Northeast Energy News

Study on solar and home values had key limitations

SOLAR: Experts say a recent University of Rhode Island study finding a decline in home values near suburban solar arrays has more to do with the loss of green space than solar itself, and did not account for whether projects had landscaping or other aesthetic treatments. (Energy News Network)

ALSO:
• A New Hampshire siting board approves a 30 MW solar array, the largest in the state and the first big enough to be considered by that body. (NHPR)
• A Maine city is expected to approve a contract for renewable energy credits that will allow construction of a proposed 11,000-panel solar array. (Bangor Daily News)
• A Vermont city adds a solar array to a new municipal building that is the centerpiece of a downtown redevelopment. (WCAX)

CLIMATE:
• A coalition of climate activists will release a three-year plan in New York City that they say will create 100,000 clean energy jobs with an emphasis on helping disadvantaged communities. (The Gothamist)
• A new study shows large power outages are increasing in frequency, with a preponderance in the Northeast. (News Center Maine)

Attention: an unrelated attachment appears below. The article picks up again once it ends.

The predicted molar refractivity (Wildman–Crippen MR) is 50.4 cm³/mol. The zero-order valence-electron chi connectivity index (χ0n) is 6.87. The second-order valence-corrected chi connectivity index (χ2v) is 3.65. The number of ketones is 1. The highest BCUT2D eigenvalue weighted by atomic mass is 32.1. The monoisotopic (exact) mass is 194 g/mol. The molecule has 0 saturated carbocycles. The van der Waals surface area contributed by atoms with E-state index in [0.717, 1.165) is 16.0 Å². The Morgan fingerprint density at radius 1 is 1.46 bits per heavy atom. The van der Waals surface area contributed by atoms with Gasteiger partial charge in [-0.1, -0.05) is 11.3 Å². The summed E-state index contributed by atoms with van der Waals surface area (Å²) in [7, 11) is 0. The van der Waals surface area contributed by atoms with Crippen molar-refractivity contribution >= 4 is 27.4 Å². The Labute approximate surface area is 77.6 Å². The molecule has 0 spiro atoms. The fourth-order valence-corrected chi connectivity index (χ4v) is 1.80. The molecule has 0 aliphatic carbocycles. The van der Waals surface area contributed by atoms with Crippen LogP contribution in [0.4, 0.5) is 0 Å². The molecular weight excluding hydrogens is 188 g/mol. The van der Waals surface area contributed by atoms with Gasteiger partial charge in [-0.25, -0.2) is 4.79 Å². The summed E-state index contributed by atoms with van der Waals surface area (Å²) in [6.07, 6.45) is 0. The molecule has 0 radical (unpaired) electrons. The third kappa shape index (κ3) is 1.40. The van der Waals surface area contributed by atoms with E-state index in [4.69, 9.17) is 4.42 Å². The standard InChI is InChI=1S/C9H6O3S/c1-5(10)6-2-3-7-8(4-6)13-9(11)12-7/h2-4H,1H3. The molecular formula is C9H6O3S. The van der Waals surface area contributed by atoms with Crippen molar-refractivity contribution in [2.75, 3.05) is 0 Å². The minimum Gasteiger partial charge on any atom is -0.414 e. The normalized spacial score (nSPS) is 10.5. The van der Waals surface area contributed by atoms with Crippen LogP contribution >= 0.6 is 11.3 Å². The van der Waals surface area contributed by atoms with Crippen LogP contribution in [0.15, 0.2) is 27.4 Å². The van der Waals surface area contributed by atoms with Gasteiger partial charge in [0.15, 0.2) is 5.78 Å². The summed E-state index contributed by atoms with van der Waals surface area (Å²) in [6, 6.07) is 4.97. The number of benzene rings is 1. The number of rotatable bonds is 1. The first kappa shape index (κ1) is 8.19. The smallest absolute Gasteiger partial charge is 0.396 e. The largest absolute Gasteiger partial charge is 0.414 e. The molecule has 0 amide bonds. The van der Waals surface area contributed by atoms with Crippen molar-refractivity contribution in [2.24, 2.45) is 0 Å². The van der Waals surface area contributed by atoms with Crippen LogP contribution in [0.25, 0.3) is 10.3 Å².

EFFICIENCY: A Vermont city proposes a law to require all new buildings to be all-electric or face a hefty carbon price. (VT Digger) 

TRANSPORTATION: New Jersey officials offer $3 million to solicit ideas from vendors to power a proposed transit microgrid with renewable energy instead of natural gas. (NorthJersey.com)

HYDROPOWER: Canada is an outlier globally in its efforts to export hydropower to Massachusetts and New York as the 20-year movement to remove dams continues. (The Revelator)

UTILITIES: Connecticut regulators seek public comments as they start their investigation into utilities’ response to Tropical Storm Isaias that caused week-long outages in some places. (Hartford Courant)

HEATING: Consumers in oil-dependent New England are expected to get a break on heating costs this winter as prices are expected to decline 10%. (E&E News, subscription required)

COMMENTARY: Environmental justice advocates say New Jersey moving away from fossil fuels in the state Energy Master Plan is an imperative that benefits communities of color. (NJ.com)

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